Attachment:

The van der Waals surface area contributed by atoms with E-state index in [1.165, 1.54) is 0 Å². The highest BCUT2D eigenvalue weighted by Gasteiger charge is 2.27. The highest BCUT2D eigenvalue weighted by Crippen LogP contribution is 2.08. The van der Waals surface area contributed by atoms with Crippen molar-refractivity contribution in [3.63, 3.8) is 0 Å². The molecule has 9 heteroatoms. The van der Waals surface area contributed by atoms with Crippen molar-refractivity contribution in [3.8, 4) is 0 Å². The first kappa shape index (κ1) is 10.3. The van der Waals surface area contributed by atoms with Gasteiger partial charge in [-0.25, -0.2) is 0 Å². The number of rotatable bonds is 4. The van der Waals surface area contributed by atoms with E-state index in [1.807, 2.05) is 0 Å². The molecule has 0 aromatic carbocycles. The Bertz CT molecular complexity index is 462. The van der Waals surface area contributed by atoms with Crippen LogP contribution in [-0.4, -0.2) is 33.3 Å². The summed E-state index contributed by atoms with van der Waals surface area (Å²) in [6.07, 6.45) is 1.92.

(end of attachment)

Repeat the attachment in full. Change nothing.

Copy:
The van der Waals surface area contributed by atoms with E-state index in [1.165, 1.54) is 0 Å². The highest BCUT2D eigenvalue weighted by Gasteiger charge is 2.27. The highest BCUT2D eigenvalue weighted by Crippen LogP contribution is 2.08. The van der Waals surface area contributed by atoms with Crippen molar-refractivity contribution in [3.63, 3.8) is 0 Å². The molecule has 9 heteroatoms. The van der Waals surface area contributed by atoms with Crippen molar-refractivity contribution in [3.8, 4) is 0 Å². The first kappa shape index (κ1) is 10.3. The van der Waals surface area contributed by atoms with Gasteiger partial charge in [-0.25, -0.2) is 0 Å². The number of rotatable bonds is 4. The van der Waals surface area contributed by atoms with E-state index in [1.807, 2.05) is 0 Å². The molecule has 0 aromatic carbocycles. The Bertz CT molecular complexity index is 462. The van der Waals surface area contributed by atoms with Crippen LogP contribution in [-0.4, -0.2) is 33.3 Å². The summed E-state index contributed by atoms with van der Waals surface area (Å²) in [6.07, 6.45) is 1.92.